Autoantigens are normal proteins or complexes of proteins recognized by the immune system of autoimmune patients. In normal circumstances, the human immune system can differentiate between hetero-antigens (foreign antigens) and autoantigens (or self-antigens). However, in some autoimmune diseases, the immune system cannot differentiate between them, leading to the generation of autoantibodies against autoantigens.
Image Credit: ibreakstock/Shutterstock.com
Overview of autoantigens
Autoimmunity is the result of specific immune responses directed against self-antigens or autoantigens. Tolerance is the ability of the immune system to avoid responsiveness to self-antigens or to prevent immune auto-aggression. Autoimmunity results from the failure of self-tolerance. It is widely accepted that autoimmune reactions are part of the physiological functioning of immunity. There are low concentrations of natural self-reactive antibodies, which are usually IgM isotypes having low avidity for the antigens, in the serum of healthy people. They may help the clearance of senescent cells and autoantigens, preventing the activation of cognate autoimmune reactions. However, these autoantibodies, usually IgG isotypes with high avidity for the antigens, are detected at relatively high concentrations in autoimmune patients.
Under normal circumstances, immunological tolerance regulates autoreactive T cells and autoantibodies, usually detected in healthy people. Anergy, clonal deletion, and clonal ignorance, which are examples of regulatory mechanisms, help regulate peripheral T cells. Specific triggers could pathologically activate these regulatory mechanisms, leading to the initiation of autoimmune responses. The immune system has different mechanisms to suppress the immune responses to the self-antigens, and the disturbance of these regulatory mechanisms leads to autoimmune diseases.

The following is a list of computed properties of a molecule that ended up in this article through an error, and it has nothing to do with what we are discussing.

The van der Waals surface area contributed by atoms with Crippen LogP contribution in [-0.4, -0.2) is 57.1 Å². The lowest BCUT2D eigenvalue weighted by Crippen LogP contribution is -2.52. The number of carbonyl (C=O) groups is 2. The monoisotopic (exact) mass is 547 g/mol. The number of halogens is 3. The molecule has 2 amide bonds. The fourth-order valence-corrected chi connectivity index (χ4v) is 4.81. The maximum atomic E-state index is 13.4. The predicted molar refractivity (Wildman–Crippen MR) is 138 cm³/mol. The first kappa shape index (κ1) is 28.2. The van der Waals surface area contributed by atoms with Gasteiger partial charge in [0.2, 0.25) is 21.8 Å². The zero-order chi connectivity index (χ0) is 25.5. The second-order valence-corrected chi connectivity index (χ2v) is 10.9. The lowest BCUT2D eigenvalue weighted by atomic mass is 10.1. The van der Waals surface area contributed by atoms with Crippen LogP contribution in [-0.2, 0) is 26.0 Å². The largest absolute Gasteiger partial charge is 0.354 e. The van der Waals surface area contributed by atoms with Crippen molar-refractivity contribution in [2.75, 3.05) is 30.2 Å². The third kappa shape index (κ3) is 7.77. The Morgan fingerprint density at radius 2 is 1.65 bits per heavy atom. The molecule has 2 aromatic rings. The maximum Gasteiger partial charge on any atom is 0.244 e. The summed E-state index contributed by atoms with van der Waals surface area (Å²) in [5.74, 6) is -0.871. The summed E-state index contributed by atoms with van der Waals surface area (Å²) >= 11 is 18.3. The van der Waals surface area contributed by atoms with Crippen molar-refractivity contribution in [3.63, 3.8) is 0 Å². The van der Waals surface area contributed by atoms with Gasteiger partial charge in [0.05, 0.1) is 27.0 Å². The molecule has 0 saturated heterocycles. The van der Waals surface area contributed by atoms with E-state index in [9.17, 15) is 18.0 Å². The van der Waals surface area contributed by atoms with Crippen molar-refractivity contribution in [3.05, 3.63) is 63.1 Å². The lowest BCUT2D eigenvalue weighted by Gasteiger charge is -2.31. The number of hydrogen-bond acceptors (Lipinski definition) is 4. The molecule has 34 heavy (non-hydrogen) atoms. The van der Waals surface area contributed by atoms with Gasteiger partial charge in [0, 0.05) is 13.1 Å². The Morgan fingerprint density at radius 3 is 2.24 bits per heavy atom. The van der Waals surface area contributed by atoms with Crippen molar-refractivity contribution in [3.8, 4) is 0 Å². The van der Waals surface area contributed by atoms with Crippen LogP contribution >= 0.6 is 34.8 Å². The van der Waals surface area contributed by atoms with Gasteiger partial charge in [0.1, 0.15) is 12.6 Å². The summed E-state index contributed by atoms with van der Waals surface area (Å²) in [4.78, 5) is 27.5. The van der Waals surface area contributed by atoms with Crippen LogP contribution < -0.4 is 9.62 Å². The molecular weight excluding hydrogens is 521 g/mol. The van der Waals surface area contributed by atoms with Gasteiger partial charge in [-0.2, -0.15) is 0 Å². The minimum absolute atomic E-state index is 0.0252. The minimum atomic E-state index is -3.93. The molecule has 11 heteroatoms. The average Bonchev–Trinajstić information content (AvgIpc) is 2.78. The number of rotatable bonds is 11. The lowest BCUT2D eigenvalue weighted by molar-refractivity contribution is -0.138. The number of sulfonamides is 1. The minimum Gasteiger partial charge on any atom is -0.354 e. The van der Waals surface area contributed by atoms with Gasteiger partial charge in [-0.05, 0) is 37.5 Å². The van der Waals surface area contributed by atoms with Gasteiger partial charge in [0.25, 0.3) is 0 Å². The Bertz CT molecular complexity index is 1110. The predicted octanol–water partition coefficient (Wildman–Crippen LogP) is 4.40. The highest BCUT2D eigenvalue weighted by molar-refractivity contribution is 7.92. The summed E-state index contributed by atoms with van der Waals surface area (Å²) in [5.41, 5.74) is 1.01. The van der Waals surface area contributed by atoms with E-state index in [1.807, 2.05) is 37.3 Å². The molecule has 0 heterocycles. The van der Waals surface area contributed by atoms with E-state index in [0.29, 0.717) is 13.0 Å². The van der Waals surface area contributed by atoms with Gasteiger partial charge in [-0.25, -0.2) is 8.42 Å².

The formation of autoantigens is due to mutation, neoantigen production, or display of formerly hidden autoantigens. Genes producing self-proteins could mutate and create a novel immunogenic protein called neoantigen. Medications and viral infections could produce neoantigens, which can stimulate immune responses.
Autoantigens are normally protected from immunity via the absence of blood vessels, some anatomic barrier such as testes, or cellular structure (such as eyes) that push immunocompetent cells to go for programmed cell death. Infections of traumatic reactions could expose autoantigens, leading to stimulation immunity and damage to the tissues. Autoantigen may serve as a chemoattractant that recruits innate immune cells to tissue damage sites.
Image Credit: Kateryna Kon/Shutterstock.com
Autoantigens in autoimmunity
Autoimmune diseases occur when specific adaptive immune responses are mounted against autoantigens or self-antigens. Antigen clearance is the consequence of adaptive immunity against foreign antigens or invaders. While cytotoxic T cells or CD8+ T-cells destroy virally infected cells, soluble antigens are cleared by the production of immune complexes of antigen and antibody, which are engulfed by mononuclear phagocytic cells like macrophages.